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Clinical Study Evaluates Naproxen Sodium Versus an Opioid Combination in Acute Postsurgical Dental Pain

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CRISTINA MOLINER / ISTOCK / GETTY IMAGES PLUS

New clinical research has shown that a single 440-mg dose of over-the-counter naproxen sodium (NapS) is as effective, lasts longer, and is better tolerated than a single dose of a commonly prescribed opioid for managing acute postsurgical dental pain.

The single-dose study, “Analgesic Efficacy of Naproxen Sodium Versus Hydro­codone/Acetaminophen in Acute Postsurgical Dental Pain: A Randomized, Double-Blind, Placebo-Controlled Trial,” published online in Postgraduate Medicine, found that NapS was at least as effective at hours 0 to 4 and better tolerated than the opioid combination hydrocodone plus acetaminophen 10/mg (HYD+APAP). This class of medication is known to have the potential for misuse and addiction. Additionally, the results showed NapS to have a lower incidence of adverse events than HYD+APAP (14.4% versus 39.1%).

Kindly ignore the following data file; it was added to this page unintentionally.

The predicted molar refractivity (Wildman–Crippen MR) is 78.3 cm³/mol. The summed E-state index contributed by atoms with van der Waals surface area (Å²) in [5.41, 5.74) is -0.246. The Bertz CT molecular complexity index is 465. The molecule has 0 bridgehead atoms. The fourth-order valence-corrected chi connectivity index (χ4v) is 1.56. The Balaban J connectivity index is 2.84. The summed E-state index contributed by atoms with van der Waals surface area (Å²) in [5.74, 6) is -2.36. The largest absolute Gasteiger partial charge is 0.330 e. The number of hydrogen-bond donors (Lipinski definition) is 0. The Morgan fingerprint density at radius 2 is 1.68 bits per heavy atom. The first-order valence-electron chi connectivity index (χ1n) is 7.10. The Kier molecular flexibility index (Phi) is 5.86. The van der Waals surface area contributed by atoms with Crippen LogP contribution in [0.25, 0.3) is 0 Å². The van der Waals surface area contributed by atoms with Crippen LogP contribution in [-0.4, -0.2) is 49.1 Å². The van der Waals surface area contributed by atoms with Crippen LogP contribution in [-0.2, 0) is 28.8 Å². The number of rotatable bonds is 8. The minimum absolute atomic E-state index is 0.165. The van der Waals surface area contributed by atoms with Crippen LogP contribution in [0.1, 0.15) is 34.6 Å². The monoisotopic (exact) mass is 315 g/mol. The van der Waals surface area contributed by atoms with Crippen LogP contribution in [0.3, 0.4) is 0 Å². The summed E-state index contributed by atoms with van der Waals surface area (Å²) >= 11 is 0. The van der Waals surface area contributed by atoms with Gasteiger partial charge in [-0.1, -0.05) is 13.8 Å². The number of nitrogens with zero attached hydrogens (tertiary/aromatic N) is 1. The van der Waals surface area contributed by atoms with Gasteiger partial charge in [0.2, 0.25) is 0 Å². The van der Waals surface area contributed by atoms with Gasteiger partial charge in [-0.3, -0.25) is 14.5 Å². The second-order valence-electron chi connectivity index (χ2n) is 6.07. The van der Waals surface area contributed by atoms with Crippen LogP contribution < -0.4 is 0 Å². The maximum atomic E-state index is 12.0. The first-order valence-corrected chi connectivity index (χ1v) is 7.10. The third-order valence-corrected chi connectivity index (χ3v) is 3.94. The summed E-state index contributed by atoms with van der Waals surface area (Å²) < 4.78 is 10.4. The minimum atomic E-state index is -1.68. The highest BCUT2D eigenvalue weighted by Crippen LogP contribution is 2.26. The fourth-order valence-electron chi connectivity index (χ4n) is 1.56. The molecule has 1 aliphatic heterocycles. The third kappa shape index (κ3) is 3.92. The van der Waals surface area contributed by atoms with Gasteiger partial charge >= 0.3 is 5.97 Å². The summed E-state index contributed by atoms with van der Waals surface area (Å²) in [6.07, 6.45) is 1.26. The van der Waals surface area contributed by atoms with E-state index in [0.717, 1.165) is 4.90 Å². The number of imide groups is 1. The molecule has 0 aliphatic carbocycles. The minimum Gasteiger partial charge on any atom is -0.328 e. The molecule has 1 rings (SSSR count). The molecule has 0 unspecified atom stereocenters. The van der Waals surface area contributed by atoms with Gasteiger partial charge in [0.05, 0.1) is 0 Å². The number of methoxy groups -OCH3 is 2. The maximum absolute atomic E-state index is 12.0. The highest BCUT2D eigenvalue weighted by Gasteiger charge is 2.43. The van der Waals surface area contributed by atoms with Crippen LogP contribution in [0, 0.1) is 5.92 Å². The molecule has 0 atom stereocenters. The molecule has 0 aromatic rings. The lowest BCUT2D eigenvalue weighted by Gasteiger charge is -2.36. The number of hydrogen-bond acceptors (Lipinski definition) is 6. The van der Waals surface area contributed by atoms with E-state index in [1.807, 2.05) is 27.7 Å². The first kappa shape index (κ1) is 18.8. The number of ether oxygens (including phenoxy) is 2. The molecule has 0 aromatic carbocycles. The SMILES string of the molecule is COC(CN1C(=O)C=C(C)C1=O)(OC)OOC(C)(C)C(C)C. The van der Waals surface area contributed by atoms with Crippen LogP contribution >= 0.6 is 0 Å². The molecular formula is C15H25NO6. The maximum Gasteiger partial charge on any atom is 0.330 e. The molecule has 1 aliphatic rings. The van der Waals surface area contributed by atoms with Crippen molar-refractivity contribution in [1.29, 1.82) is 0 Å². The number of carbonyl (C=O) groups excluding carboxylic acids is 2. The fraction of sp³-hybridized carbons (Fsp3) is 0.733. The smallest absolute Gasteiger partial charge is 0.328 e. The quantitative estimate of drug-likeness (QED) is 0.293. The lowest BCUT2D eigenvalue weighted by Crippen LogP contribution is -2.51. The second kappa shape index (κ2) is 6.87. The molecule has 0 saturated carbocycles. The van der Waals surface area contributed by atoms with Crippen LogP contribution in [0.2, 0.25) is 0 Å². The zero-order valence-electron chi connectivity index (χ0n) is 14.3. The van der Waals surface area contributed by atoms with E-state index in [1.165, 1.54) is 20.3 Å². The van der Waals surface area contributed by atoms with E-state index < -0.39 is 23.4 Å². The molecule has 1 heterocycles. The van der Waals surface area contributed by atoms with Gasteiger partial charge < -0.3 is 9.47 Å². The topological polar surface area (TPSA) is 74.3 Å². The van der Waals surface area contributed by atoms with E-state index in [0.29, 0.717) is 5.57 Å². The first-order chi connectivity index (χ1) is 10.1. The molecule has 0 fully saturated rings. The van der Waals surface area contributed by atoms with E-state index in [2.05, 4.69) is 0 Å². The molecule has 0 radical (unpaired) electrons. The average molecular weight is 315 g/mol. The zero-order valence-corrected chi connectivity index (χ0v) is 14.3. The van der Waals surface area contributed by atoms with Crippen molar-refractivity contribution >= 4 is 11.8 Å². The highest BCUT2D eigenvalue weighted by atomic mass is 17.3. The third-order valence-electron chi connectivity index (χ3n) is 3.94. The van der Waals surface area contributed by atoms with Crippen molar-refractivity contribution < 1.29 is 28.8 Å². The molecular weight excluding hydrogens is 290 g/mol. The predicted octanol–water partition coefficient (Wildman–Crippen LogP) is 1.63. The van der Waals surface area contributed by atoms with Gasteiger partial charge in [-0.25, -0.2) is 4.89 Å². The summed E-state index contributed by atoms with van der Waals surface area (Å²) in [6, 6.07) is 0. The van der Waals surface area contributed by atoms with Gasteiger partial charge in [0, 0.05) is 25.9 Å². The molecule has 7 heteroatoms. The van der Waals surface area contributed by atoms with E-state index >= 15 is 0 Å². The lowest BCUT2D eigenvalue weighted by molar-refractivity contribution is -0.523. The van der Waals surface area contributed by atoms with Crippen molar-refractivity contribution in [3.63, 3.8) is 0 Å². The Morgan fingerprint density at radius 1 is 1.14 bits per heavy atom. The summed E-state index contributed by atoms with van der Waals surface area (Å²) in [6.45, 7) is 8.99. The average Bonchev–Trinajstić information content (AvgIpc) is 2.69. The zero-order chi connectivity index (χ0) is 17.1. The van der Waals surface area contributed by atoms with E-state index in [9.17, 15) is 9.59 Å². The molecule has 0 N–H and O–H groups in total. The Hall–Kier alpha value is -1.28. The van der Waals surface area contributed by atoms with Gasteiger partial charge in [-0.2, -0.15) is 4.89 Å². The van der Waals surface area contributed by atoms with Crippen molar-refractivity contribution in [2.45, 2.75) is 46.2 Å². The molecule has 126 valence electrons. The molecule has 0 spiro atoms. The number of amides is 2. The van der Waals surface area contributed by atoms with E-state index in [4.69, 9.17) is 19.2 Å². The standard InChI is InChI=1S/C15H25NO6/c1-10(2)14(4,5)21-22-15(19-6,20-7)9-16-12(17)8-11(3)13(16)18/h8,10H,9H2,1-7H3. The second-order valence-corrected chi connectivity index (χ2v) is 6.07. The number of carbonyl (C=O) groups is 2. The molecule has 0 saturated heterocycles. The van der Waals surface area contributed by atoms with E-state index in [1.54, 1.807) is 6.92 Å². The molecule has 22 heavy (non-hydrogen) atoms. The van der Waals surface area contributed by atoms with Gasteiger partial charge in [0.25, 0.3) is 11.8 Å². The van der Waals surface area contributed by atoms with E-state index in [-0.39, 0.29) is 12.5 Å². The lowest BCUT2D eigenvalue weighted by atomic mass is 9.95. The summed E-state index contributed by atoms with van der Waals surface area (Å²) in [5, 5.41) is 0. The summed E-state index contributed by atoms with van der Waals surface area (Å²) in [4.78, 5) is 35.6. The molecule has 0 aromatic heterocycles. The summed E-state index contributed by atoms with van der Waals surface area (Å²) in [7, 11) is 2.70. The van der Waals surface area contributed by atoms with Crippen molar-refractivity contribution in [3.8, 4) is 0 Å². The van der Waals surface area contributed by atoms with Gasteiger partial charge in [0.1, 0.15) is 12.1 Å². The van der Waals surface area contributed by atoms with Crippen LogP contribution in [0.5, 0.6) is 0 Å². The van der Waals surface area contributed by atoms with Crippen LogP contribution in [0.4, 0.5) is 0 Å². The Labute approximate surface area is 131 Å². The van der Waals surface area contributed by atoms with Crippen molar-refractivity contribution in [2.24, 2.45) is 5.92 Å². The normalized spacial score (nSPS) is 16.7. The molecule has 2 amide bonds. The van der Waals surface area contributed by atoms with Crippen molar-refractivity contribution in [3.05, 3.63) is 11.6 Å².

“This study comes at a key time, as opioid addiction and overdose deaths have been declared a public health emergency in the United States,” notes M. Ted Wong, DDS, MHA, an oral healthcare and dental/medical integration consultant. “The results show that NapS may be an effective, non-addictive treatment option for those undergoing dental procedures.” It is hoped these findings will lead oral health professionals to consider alternative strategies, rather than relying on opioids as a first-line defense for pain management.

From Decisions in Dentistry. April 2022;8(4)6.

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